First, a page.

For the Sizing Option, Perform Sizing should generally be selected, since this is the primary function of the ANS module. However, the other two options may be used for troubleshooting or informational purposes. For example, the Calculate Cost, Do Not Size option may be useful to calculate an initial cost for the system, or to verify your cost libraries. The Do Not Size option allows the model to be run normally in AFT Arrow without requiring any cost or sizing information. This is useful to preserve the information already entered in the Sizing window while running the model normally.

ØSelect Perform Sizing to begin configuring the sizing settings.

Note: The Sizing Level Status, which shows the type of calculation being performed, can always be seen on the box on the left of the Sizing Navigation panel. Clicking this box will bring you to the Sizing Objective panel, where this status can be changed.

The next step is to set a Sizing Objective, which can be monetary cost, or a non-monetary cost such as pipe weight or flow volume. It is easier to perform a non-monetary sizing, since all of the geometry and material information necessary to calculate the pipe weight/volume is already contained in the pipe material libraries. A monetary cost objective would require cost information to be obtained and entered into cost libraries.  For many systems, sizing the system using one of the simpler non-monetary objective options provides a sufficient approximation for minimized cost. In this case, we will be performing a minimization for pipe weight.

ØFor the Objective, choose Pipe Weight, and select the Minimize option from the drop-down list if not already selected, as shown in Figure 3 above.

The other option available in the Sizing Objective panel is to configure the Sizing Lock Options as mentioned previously. This option will be left as the default.

B. Sizing Assignments

On the Sizing Navigation panel at the bottom of the window select the Sizing Assignments button. The Sizing Assignments panel allows the user to define what objects will be sized in the model, and what will be included in the cost calculation without being sized. Common Size Groups for pipes, or Maximum Cost Groups for compressors/control valves can be created on this panel as well when appropriate.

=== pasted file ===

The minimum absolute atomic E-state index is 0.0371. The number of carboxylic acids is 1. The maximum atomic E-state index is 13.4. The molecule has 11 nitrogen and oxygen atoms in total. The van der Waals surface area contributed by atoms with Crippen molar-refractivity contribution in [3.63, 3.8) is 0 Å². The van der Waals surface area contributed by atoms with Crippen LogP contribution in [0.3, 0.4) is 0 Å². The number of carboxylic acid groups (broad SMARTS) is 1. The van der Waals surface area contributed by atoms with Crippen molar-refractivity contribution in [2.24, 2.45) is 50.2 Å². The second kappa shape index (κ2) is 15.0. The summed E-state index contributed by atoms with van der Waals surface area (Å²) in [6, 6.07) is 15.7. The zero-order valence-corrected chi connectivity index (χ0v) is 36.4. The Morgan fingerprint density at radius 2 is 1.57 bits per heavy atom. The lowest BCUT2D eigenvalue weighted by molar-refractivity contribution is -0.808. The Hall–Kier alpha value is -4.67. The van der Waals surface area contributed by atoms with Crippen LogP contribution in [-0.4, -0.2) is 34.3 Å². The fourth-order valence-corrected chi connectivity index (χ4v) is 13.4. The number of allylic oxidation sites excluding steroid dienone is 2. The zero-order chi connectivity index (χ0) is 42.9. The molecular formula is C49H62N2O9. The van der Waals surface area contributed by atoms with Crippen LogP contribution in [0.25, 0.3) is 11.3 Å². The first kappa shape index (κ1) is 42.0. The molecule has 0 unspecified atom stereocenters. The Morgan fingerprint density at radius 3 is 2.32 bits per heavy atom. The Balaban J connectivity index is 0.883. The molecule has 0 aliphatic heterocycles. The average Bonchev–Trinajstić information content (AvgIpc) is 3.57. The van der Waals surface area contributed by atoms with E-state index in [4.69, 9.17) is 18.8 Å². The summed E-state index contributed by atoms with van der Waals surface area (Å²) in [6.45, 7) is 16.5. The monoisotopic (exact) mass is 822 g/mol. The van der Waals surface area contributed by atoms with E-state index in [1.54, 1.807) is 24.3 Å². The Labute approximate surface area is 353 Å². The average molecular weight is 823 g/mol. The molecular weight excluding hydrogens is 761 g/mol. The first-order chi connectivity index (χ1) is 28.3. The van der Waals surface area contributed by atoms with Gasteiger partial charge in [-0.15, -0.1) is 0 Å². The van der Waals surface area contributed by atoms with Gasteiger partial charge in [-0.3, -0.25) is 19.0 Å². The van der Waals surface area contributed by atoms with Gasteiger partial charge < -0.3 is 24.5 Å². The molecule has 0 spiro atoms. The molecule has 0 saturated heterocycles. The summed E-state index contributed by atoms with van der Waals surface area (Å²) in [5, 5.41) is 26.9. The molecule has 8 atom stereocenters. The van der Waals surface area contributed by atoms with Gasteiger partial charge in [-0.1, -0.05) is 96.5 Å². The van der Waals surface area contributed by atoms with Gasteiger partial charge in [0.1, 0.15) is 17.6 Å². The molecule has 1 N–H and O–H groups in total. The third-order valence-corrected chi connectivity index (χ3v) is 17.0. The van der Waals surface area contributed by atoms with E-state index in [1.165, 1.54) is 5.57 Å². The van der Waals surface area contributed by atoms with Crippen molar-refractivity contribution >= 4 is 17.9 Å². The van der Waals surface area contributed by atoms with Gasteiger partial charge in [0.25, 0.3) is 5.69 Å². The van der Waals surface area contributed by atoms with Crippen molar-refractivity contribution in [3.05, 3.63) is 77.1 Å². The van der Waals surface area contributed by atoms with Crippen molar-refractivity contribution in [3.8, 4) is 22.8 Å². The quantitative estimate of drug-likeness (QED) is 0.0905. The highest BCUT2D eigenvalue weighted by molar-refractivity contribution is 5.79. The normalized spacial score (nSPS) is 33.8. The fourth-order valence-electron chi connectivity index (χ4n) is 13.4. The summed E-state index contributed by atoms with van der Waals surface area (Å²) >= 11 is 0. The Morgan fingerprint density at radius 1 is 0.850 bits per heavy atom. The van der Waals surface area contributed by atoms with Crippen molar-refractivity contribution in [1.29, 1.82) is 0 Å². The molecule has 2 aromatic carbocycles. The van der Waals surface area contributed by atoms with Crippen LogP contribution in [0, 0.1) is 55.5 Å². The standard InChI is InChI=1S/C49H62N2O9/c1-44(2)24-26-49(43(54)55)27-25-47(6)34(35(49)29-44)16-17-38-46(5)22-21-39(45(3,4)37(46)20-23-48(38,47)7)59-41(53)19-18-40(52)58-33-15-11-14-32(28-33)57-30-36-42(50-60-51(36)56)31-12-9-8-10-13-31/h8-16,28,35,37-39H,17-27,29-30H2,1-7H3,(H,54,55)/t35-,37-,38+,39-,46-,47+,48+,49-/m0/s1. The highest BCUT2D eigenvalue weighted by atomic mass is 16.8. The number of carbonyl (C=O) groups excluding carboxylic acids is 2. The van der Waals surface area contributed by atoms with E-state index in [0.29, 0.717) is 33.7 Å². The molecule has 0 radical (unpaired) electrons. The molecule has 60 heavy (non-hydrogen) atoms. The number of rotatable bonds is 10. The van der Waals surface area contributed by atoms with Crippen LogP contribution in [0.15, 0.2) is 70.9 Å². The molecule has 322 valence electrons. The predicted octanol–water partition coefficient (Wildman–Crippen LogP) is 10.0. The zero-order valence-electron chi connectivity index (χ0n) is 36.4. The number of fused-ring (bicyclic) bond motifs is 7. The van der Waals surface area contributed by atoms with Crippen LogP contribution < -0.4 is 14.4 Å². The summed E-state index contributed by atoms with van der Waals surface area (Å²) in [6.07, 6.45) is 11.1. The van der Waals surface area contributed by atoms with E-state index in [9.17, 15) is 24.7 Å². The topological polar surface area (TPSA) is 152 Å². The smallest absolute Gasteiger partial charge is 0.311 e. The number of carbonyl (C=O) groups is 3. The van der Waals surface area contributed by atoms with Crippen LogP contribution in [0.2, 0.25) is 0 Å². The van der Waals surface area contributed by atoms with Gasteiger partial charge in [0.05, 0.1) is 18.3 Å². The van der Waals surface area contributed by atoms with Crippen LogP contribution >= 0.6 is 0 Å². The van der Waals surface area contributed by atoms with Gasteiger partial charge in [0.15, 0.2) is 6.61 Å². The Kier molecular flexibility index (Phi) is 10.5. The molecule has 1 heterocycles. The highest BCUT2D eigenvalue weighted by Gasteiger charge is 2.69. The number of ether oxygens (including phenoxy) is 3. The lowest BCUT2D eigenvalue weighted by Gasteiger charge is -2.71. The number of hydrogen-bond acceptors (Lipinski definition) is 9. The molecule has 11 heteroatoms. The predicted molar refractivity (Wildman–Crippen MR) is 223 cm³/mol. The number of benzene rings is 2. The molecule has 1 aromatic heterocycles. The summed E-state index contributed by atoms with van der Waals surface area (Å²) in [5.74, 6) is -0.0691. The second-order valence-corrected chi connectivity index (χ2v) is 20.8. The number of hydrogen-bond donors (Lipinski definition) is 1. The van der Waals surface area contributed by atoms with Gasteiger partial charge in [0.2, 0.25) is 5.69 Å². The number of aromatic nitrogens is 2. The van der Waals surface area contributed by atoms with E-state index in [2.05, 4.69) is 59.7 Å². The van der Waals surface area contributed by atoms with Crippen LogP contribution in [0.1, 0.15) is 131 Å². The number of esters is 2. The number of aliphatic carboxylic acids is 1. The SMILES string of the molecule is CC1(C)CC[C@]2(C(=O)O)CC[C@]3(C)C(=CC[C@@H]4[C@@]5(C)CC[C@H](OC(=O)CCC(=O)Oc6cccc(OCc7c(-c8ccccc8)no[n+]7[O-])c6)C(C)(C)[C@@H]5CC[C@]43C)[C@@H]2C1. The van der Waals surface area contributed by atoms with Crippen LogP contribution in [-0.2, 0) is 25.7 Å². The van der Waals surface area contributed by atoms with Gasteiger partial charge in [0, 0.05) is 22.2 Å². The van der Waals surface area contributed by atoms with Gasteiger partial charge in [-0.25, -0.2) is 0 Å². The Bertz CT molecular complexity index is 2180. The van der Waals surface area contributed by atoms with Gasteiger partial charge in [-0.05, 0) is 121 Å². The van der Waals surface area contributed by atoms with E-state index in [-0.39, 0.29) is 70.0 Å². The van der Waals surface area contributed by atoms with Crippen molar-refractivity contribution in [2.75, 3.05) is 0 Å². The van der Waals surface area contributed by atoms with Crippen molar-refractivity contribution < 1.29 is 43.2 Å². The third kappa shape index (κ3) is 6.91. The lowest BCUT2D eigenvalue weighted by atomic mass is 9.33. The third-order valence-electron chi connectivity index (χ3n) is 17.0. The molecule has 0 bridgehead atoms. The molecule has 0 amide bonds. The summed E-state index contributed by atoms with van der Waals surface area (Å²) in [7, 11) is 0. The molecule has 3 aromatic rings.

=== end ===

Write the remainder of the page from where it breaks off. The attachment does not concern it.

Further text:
Let's consider the Sizing Assignments for the pipes, which should be displayed by default when we open this panel. In this case since the Sizing Objective is Pipe Weight we will discuss all costs in terms of weight.

In the Sizing and Weight Options table there are several options under the categories to Automatically Size, or Do Not Size the pipe.

If an Automatically Size option is selected, the ANS module will treat the pipe diameter as a variable and vary it according to certain criteria that will be discussed shortly.

For a new system, typically all pipes will be desired to be sized and included in the weight calculation by choosing Always Include in Weight. If you are instead analyzing the possible replacement of existing pipes, it may be better to size the pipes, but only include the weight if the size changes from that which exists by choosing Include in Weight if Size Changes.

If Do not Size is selected, the pipe will retain the settings currently set in the Workspace. Why would one choose to not size a pipe? There could be a number of reasons, but one good reason is that the pipe represents a pipe in an existing system and the design does not allow the replacement of that pipe with a new one. Therefore its diameter is fixed, and sizing the pipe would be unrealistic.

Another reason may be if a certain size is necessary for the design due to certain requirements, in which case the pipe weight can be included without sizing the pipe by choosing Include in Weight.

This model is a new system, so all pipes will be sized and included in the weight calculation.

ØSelect Always Include in Weight under Automatically Size for all three pipes (Figure 4).

Since we want to size the pipes independently in this model, we do not need to make any changes to the Pipe Grouping section of the table, so this panel is complete.

Note: For models which have junctions that can be sized, a Junctions button at the top of this panel will be available to set the Junctions Sizing Assignments. In this case we have chosen to analyze pipe weight. While this value can easily be calculated for the pipes, Arrow does not have enough information to calculate a weight for the branch or the reservoirs, which means that they cannot be sized using this method, and the Junctions tab is unavailable. This same limitation exists when using other non-monetary objectives as well, such as flow volume. If the size of a junction will have a large impact on the system cost, such as a compressor, Monetary Cost should be used as the Objective.

Figure 4: Sizing Assignments panel for Three Tank model

C. Candidate Sets

Click on the Candidate Sets button to open the Candidate Sets panel.